The Gay Men’s Chorus of Washington, DC doesn’t shy away from grappling with tough questions, and last year the chorus had many internal discussions about whether or how they should continue to sing the national anthem in light of the national controversy over NFL players and other athletes choosing (or not) to take a knee during its performance. Artistic Director Dr. Thea Kano writes that “at the root [these] were conversations about race, and [she] was inspired to set the stories and perspectives of our black members to music.”
…the concert overall was extremely powerful and provided a wonderfully varied repertoire of music from classical to pop to spirituals to hip-hop to gospel to Broadway.
“Let Freedom Sing” is the concert that grew out of Kano’s months of conversations with those members about what it is like to be both black and gay in America. A few of them shared their insights with us during the concert in monologues, one of the deeply touching concert features that Kano has introduced to GMCW with great success.
The concert began with a phenomenal dance medley from 17th Street Dance featuring “A Partial History of Black Music.” From African dance to disco to hip-hop, the GMCW dancers captivated the audience and performed masterfully. The vocal portion began with a beautiful juxtaposition, starting with a stunning classical rendition of “Ave Maria” sung by soloist Jon Perry – who then seamlessly flowed into the completely modern vocal style of Beyoncé and Kendrick Lamar’s “Freedom.”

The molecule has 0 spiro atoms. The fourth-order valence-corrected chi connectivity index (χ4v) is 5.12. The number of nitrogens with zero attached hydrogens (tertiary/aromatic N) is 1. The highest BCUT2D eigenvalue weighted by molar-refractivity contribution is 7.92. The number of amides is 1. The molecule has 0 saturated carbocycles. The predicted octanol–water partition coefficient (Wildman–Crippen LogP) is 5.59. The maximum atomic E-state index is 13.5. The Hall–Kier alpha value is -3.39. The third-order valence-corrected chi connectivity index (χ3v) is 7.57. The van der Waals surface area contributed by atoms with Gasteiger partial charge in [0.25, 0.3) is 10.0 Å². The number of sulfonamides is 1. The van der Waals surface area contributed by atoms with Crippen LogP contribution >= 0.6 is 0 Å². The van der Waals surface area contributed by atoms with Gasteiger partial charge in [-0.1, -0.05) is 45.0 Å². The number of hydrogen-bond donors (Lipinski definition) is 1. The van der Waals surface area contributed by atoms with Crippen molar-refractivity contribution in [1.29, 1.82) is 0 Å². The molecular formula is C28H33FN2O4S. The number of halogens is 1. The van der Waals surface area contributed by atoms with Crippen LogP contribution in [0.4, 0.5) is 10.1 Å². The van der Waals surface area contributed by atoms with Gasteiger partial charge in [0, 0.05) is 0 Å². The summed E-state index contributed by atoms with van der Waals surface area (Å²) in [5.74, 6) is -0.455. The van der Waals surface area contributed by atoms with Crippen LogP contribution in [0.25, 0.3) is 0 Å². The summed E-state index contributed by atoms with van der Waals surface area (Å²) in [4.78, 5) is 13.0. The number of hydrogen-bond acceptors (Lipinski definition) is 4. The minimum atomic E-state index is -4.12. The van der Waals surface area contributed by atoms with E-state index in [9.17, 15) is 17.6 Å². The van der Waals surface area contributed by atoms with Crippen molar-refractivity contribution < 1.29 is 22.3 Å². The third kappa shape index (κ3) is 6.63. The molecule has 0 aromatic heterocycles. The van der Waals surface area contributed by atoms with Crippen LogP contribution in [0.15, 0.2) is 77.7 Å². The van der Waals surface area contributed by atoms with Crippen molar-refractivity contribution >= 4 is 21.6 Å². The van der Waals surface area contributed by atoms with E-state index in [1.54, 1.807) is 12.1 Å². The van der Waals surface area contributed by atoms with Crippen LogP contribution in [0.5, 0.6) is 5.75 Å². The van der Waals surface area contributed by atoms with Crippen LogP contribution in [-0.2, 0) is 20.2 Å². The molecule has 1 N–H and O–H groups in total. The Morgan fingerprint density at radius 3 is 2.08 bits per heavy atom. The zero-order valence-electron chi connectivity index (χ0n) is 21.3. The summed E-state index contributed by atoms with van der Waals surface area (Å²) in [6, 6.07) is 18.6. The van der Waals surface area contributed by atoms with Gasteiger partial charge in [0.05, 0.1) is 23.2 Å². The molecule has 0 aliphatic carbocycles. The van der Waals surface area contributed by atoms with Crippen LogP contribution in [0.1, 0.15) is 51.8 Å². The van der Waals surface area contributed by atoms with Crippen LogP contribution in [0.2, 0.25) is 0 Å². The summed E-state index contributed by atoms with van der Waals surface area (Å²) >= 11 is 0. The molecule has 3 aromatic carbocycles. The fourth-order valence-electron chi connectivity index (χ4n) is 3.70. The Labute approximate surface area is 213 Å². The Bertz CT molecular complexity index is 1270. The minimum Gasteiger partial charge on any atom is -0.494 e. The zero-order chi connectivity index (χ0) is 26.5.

We were treated to a trio of fierce soloists in “Free Your Mind” and the entire first act took us from one showstopper to another, while varying the musical styles to keep the pace fresh. Especially amazing was soloist Joval Martin in “If I Can Help Somebody” – he truly sang his heart out and ripped mine to shreds with his emotion. I also have to acknowledge the GenOUT Chorus (made up of LGBTQ+ teens and allies) for their lovely vocal tone, especially the sopranos. I appreciate very much that their director Dr. C. Paul Heins challenges the teenagers to perform classical art songs to build their technique and vocal mastery while they are young.
My one criticism for Act One is that while singing the powerful gospel standard “Total Praise,” the chorus sang the lyrics “I lift my hands in total praise…” – without lifting their hands! I know the GMCW can perform even complex choreography well as a full chorus, and that was quite incongruous to be singing about lifting hands without doing it.
Act Two featured some powerful selections – notably “The Crossing” with soloists Rob Hall, Garrick Jordan, Ellery Rhodes, and Jimmy Tam; “Glory” with soloists Tyrel Brown and Joshwyn Willett, which was without a doubt the most intense piece of the entire show (which made for a quite jarring transition when it was followed by disco music – “I’m Here” would have been much better after a memoriam piece for lives lost to violence); and “I’m Here” with a gorgeous solo to the biggest applause of the night by Thomas Hudson, who just broke our hearts with his vulnerable strength.
However, Act Two dragged on a bit too long and could have been greatly aided by condensing the multiple medleys to only include a single verse and chorus of each song instead of almost full-length renditions. Despite the length of Act Two, the concert overall was extremely powerful and provided a wonderfully varied repertoire of music from classical to pop to spirituals to hip-hop to gospel to Broadway.
I would highly recommend “Let Freedom Sing” but sadly, it was a one-day show, so I can only recommend that you make sure not to miss the next concert of Gay Men’s Chorus of Washington, DC under the artistic direction of Dr. Thea Kano.
Running Time: Approximately 2 hours and 30 minutes, with one intermission
“Let Freedom Sing” has finished its run. For more information on upcoming performances of GMCW, click here.